The Indiana Supreme Court recently rendered an opinion dealing with the concepts of public school liability and contributory negligence. In Funston v. School Town of Munster, the hoosier high court ruled that the defendant school corporation was entitled to summary judgment as a matter of law based upon the facts presented. Because the case arises in a setting which will be familiar to many readers, and also because the ruling might be considered to be an interesting and/or debatable one, I've decided to briefly summarize it here for your consideration.
The plaintiff, Howard Funston, was injured when he fell from the top row of a set of bleachers while watching his son participate in an AAU basketball game at the Munster High School gymnasium. As a result of his injuries, he filed a legal complaint against the school, claiming that the school was negligent in providing bleachers which did not have any back railing at the top. Significantly, Mr. Funston had been at the gym for about four hours prior to his fall, watching two basketball games. During the earlier games, he sat on a lower row on another set of bleachers, leaning back against the seats behind him.
In order to watch his son's third game that day, Mr. Funston switched to a new set of bleachers, and went to the top row for a better view. He claimed that he never noticed that there was no railing there. After sitting on the top row, he decided to get a bit more comfortable. He crossed his legs, leaned back, and toppled off of the bleachers. When asked in deposition about his conduct, Mr. Funston testified:
Logically, I would think there would be a back there. I had sat on the other bleachers and I didn't sit at the top and I had leaned back in several of those bleachers on the next step.....I thought there was something back there....I'm not sure what I thought was back there at the time.
Under Indiana law, a governmental entity, such as a school corporation, is entitled to judgment as a matter of law if it can establish that the person bringing suit is responsible for any negligence which contributed to the injury. After hearing all of the evidence presented, the Judge of the Lake Superior Court determined that the school corporaton had met its burden, and entered summary judgment in its favor.
On appeal, the The Indiana Court of Appeals disagreed. It reversed the Lake Superior Court Judge, finding that there were conflicting inferences as to whether Mr. Funston had been negligent. The appeals court felt that the matter should be submitted to a jury for its opinon.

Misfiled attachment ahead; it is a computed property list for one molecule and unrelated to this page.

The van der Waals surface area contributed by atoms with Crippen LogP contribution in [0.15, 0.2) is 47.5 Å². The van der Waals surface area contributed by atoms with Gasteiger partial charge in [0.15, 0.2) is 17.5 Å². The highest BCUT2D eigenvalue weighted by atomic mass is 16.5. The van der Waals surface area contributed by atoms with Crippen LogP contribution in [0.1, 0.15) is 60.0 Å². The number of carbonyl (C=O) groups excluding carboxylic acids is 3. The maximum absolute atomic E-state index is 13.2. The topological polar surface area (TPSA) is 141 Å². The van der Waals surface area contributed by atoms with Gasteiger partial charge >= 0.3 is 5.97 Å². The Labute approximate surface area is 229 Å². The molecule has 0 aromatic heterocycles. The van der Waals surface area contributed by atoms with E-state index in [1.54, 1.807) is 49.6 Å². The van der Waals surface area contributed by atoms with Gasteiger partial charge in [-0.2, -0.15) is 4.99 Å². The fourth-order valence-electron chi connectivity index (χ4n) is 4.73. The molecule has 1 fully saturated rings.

The matter was then appealed to the Indiana Supreme Court. Writing for the majority, Justice Brent Dickson reinstated the opinion of the trial court judge. The majority held that, as a matter of law, Mr. Funston was at least negligent to some degree in failing to realize that there was no railing behind him before he decided to lean back and get comfortable.
The lawyers for Mr. Funston argued that a reasonable spectator could be distracted by the game and lean back as Mr. Funston did. They argued, therefore, that Mr. Funston's conduct was reasonable under the circumstances. In commenting upon this agument, Justice Dickson stated, "It is certainly understandable that Mr. Funston would be distracted as he engaged his attention on his son's basketball game. But being understandable does not equate with being completely free of all negligence. We find from the undisputed facts that that only a single inference can be reasonably drawn: Mr. Funston was negligent to some degree."
As is noted previously, this decision was not rendered without some controversy. Justice Rucker of the Supreme Court wrote a separate, dissenting opinon in which he agreed with the prior opinion by the Indiana Court of Appeals. In his view, Mr. Funston and his atttorneys had presented sufficient evidence to allow the matter to go forward to be presented to a jury. He noted that summary judgment is rarely appropriate in negligence cases, and opined that Mr. Funston should have been allowed his day in court.
I tend to agree with Justice Dickson and the majority of the Indiana Supreme Court on this one. It seems to me that Mr. Funston should be held responsible for his own actions in failing to notice the absence of a railing. There was no inherent defect in the railing; it only became dangerous because Mr. Funston failed to look out for his own safety.
The majority of the Indiana Supreme Court has spoken. Mr. Funston's case has been dismissed, and his claims will never be heard by an Indiana jury. What's more, his case will now be considered as binding precedent on future Indiana courts which consider this issue.